U.S. grains: Soybeans fall more than 1 pct as Brazilian currency weakens

U.S. soybean futures fell by more than 1 percent on Friday, giving up all of Thursday’s rally and more, as Brazil’s currency fell, making Brazilian soy more competitive on the global market, analysts said.

Corn and wheat followed soybeans lower.

As of 12:47 p.m. CDT (1747 GMT), Chicago Board of Trade January soybeans were down 11-3/4 cents at $9.87-1/2 per bushel, retreating from Thursday’s 1-1/2 week high of $10.00-1/2.

CBOT December corn was down 2-1/2 cents at $3.48 a bushel and December wheat was down 2 cents at $4.24 a bushel.

Soybeans led the way down, pressured by a dip in the Brazilian real, which makes soy from the South American country more attractive to big buyers like China. A softer real also encourages Brazilian farmers to sell stockpiled soybeans, which are priced in dollars.

“That weaker Brazilian real makes us worry about our export business. And we had a reversal higher in the U.S. dollar,” said Ted Seifried, chief market strategist with Zaner Ag Hedge.

The U.S. dollar firmed Friday on strong manufacturing and services data, in theory making U.S. grains and soy less competitive on the world market.

Brazil is expected to win a larger share of China’s soybean imports in coming months, hitting U.S. exporters during the peak of their traditional post-harvest marketing season as the world grapples with a fifth consecutive bumper crop.

China is expected to buy about 5 million tonnes of soybeans from Brazil for the fourth quarter of 2017, two senior trade sources said, double the 2.49 million tonnes shipped over the same period last year.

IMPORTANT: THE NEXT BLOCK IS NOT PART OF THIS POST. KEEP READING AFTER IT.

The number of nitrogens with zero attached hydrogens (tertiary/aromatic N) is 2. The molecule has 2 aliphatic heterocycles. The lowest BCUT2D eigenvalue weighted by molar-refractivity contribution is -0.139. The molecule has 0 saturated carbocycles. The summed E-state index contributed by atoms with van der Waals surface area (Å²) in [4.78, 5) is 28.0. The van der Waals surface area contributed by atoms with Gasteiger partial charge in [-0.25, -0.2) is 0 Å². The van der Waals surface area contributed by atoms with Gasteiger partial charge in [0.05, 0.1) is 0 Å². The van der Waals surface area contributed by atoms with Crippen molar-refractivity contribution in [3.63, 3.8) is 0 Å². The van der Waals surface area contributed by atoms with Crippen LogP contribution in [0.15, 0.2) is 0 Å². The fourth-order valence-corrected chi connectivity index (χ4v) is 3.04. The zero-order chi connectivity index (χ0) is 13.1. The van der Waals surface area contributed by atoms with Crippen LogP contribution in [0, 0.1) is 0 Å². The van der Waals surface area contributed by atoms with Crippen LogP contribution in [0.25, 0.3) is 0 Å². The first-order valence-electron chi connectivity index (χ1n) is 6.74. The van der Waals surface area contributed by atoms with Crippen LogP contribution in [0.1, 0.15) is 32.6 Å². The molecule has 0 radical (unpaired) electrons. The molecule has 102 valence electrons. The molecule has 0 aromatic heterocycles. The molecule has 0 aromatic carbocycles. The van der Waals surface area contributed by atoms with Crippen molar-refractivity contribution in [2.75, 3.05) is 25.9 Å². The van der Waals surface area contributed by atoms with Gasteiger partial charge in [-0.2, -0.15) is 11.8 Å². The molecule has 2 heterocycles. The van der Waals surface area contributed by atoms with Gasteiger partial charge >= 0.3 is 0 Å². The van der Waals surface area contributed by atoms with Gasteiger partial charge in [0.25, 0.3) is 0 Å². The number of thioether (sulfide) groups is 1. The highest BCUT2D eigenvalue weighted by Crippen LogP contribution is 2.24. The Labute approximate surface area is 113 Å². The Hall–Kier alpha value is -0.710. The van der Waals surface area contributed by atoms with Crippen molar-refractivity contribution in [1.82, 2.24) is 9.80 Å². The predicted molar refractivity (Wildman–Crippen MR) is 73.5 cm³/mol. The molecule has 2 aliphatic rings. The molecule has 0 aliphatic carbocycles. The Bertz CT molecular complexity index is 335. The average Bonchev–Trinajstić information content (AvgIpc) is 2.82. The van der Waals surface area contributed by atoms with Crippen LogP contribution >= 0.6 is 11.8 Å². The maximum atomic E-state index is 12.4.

Additional pressure on CBOT futures stemmed from hedge-related selling ahead of a harvest weekend in the Midwest. The U.S. soybean harvest was 83 percent complete by Oct. 29, close to the average pace, but the corn harvest was only 54 percent complete, lagging the five-year average of 72 percent, the U.S. Department of Agriculture said.

“We are still in the harvest, and we have been seeing on the last couple of Fridays a little bit of pre-weekend harvest pressure,” Seifried said.

CBOT wheat traded higher in early moves, rebounding from contract lows set earlier this week. News that private exporters sold 300,000 tonnes of U.S. hard red winter wheat to Iraq lent support. But wheat futures turned down as soybeans sagged.

For the week, January soybeans were nearly flat, December corn was down about a penny a bushel and December wheat was down about 4 cents, or 1 percent.

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